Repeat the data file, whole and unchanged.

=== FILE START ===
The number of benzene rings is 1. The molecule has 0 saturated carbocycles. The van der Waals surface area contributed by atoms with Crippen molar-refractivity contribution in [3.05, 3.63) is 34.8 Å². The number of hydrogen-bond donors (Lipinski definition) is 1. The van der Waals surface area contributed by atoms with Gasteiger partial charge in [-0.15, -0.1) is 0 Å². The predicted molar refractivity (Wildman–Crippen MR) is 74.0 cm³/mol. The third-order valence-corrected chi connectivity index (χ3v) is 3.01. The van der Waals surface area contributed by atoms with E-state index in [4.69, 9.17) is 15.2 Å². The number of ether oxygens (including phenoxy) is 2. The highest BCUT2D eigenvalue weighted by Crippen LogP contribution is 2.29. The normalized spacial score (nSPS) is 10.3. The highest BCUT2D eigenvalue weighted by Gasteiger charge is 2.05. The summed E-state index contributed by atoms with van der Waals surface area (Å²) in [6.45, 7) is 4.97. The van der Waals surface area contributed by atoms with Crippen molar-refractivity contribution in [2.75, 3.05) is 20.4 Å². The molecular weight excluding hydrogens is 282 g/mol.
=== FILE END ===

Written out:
The number of benzene rings is 1. The molecule has 0 saturated carbocycles. The van der Waals surface area contributed by atoms with Crippen molar-refractivity contribution in [3.05, 3.63) is 34.8 Å². The number of hydrogen-bond donors (Lipinski definition) is 1. The van der Waals surface area contributed by atoms with Gasteiger partial charge in [-0.15, -0.1) is 0 Å². The predicted molar refractivity (Wildman–Crippen MR) is 74.0 cm³/mol. The third-order valence-corrected chi connectivity index (χ3v) is 3.01. The van der Waals surface area contributed by atoms with E-state index in [4.69, 9.17) is 15.2 Å². The number of ether oxygens (including phenoxy) is 2. The highest BCUT2D eigenvalue weighted by Crippen LogP contribution is 2.29. The normalized spacial score (nSPS) is 10.3. The highest BCUT2D eigenvalue weighted by Gasteiger charge is 2.05. The summed E-state index contributed by atoms with van der Waals surface area (Å²) in [6.45, 7) is 4.97. The van der Waals surface area contributed by atoms with Crippen molar-refractivity contribution in [2.75, 3.05) is 20.4 Å². The molecular weight excluding hydrogens is 282 g/mol.